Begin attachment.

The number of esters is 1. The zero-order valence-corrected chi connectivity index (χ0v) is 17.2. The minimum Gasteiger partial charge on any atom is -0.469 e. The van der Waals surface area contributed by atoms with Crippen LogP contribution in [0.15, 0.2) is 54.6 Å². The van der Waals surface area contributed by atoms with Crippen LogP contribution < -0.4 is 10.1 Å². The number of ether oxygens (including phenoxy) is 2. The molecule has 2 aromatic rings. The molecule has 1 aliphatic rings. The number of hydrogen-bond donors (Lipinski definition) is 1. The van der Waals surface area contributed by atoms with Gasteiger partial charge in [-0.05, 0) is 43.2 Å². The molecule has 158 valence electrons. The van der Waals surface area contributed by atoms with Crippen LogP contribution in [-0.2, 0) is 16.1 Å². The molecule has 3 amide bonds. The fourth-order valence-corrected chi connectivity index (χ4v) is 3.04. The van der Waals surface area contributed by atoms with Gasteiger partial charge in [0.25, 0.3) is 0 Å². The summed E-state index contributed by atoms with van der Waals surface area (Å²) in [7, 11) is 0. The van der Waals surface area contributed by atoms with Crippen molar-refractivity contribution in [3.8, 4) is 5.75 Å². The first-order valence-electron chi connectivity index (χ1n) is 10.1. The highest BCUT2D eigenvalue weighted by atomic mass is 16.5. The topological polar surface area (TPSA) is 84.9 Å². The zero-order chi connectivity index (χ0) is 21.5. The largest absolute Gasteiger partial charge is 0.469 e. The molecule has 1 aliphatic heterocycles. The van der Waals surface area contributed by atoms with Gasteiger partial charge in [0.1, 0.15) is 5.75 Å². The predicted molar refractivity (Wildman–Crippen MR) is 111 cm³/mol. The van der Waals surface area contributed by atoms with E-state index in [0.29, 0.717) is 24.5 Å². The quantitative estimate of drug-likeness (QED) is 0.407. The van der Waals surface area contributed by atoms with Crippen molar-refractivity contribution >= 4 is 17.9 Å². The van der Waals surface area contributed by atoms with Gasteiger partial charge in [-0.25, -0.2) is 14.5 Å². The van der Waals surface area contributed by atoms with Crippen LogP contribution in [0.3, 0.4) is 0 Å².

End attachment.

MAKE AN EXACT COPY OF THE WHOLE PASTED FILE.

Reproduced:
The number of esters is 1. The zero-order valence-corrected chi connectivity index (χ0v) is 17.2. The minimum Gasteiger partial charge on any atom is -0.469 e. The van der Waals surface area contributed by atoms with Crippen LogP contribution in [0.15, 0.2) is 54.6 Å². The van der Waals surface area contributed by atoms with Crippen LogP contribution < -0.4 is 10.1 Å². The number of ether oxygens (including phenoxy) is 2. The molecule has 2 aromatic rings. The molecule has 1 aliphatic rings. The number of hydrogen-bond donors (Lipinski definition) is 1. The van der Waals surface area contributed by atoms with Gasteiger partial charge in [-0.05, 0) is 43.2 Å². The molecule has 158 valence electrons. The van der Waals surface area contributed by atoms with Crippen LogP contribution in [-0.2, 0) is 16.1 Å². The molecule has 3 amide bonds. The fourth-order valence-corrected chi connectivity index (χ4v) is 3.04. The van der Waals surface area contributed by atoms with Gasteiger partial charge in [0.25, 0.3) is 0 Å². The summed E-state index contributed by atoms with van der Waals surface area (Å²) in [7, 11) is 0. The van der Waals surface area contributed by atoms with Crippen molar-refractivity contribution in [3.8, 4) is 5.75 Å². The first-order valence-electron chi connectivity index (χ1n) is 10.1. The highest BCUT2D eigenvalue weighted by atomic mass is 16.5. The topological polar surface area (TPSA) is 84.9 Å². The zero-order chi connectivity index (χ0) is 21.5. The largest absolute Gasteiger partial charge is 0.469 e. The molecule has 1 aliphatic heterocycles. The van der Waals surface area contributed by atoms with Gasteiger partial charge in [0.1, 0.15) is 5.75 Å². The predicted molar refractivity (Wildman–Crippen MR) is 111 cm³/mol. The van der Waals surface area contributed by atoms with E-state index in [0.29, 0.717) is 24.5 Å². The quantitative estimate of drug-likeness (QED) is 0.407. The van der Waals surface area contributed by atoms with Crippen molar-refractivity contribution >= 4 is 17.9 Å². The van der Waals surface area contributed by atoms with Gasteiger partial charge in [-0.25, -0.2) is 14.5 Å². The van der Waals surface area contributed by atoms with Crippen LogP contribution in [0.3, 0.4) is 0 Å².